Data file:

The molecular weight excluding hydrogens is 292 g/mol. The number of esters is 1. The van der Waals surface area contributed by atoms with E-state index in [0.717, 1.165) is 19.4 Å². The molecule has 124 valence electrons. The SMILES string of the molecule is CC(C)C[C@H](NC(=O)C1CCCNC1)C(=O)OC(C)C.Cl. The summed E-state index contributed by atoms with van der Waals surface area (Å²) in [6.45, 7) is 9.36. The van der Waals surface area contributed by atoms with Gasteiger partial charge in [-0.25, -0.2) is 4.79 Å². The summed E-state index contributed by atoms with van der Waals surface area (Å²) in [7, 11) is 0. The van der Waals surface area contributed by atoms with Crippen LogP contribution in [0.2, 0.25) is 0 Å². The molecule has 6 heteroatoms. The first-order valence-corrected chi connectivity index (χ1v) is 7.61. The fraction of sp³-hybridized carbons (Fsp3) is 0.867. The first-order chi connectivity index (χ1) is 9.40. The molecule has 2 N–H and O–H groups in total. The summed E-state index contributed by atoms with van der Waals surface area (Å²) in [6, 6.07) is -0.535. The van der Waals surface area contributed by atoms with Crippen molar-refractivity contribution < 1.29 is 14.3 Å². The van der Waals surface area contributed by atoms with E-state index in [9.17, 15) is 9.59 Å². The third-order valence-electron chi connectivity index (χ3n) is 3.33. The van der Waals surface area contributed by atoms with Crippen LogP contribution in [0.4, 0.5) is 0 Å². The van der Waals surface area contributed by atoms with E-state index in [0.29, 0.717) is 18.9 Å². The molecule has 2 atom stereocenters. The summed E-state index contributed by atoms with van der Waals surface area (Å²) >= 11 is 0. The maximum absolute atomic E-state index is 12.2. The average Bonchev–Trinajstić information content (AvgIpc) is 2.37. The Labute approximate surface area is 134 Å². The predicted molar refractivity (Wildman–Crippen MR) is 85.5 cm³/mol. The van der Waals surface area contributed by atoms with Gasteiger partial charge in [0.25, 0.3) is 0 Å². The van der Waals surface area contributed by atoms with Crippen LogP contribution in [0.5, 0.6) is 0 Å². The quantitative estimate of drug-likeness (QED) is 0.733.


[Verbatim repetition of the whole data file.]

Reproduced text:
The molecular weight excluding hydrogens is 292 g/mol. The number of esters is 1. The van der Waals surface area contributed by atoms with E-state index in [0.717, 1.165) is 19.4 Å². The molecule has 124 valence electrons. The SMILES string of the molecule is CC(C)C[C@H](NC(=O)C1CCCNC1)C(=O)OC(C)C.Cl. The summed E-state index contributed by atoms with van der Waals surface area (Å²) in [6.45, 7) is 9.36. The van der Waals surface area contributed by atoms with Gasteiger partial charge in [-0.25, -0.2) is 4.79 Å². The summed E-state index contributed by atoms with van der Waals surface area (Å²) in [7, 11) is 0. The van der Waals surface area contributed by atoms with Crippen LogP contribution in [0.2, 0.25) is 0 Å². The molecule has 6 heteroatoms. The first-order valence-corrected chi connectivity index (χ1v) is 7.61. The fraction of sp³-hybridized carbons (Fsp3) is 0.867. The first-order chi connectivity index (χ1) is 9.40. The molecule has 2 N–H and O–H groups in total. The summed E-state index contributed by atoms with van der Waals surface area (Å²) in [6, 6.07) is -0.535. The van der Waals surface area contributed by atoms with Crippen molar-refractivity contribution < 1.29 is 14.3 Å². The van der Waals surface area contributed by atoms with E-state index in [9.17, 15) is 9.59 Å². The third-order valence-electron chi connectivity index (χ3n) is 3.33. The van der Waals surface area contributed by atoms with Crippen LogP contribution in [0.4, 0.5) is 0 Å². The van der Waals surface area contributed by atoms with E-state index in [0.29, 0.717) is 18.9 Å². The molecule has 2 atom stereocenters. The summed E-state index contributed by atoms with van der Waals surface area (Å²) >= 11 is 0. The maximum absolute atomic E-state index is 12.2. The average Bonchev–Trinajstić information content (AvgIpc) is 2.37. The Labute approximate surface area is 134 Å². The predicted molar refractivity (Wildman–Crippen MR) is 85.5 cm³/mol. The van der Waals surface area contributed by atoms with Gasteiger partial charge in [0.25, 0.3) is 0 Å². The van der Waals surface area contributed by atoms with Crippen LogP contribution in [0.5, 0.6) is 0 Å². The quantitative estimate of drug-likeness (QED) is 0.733.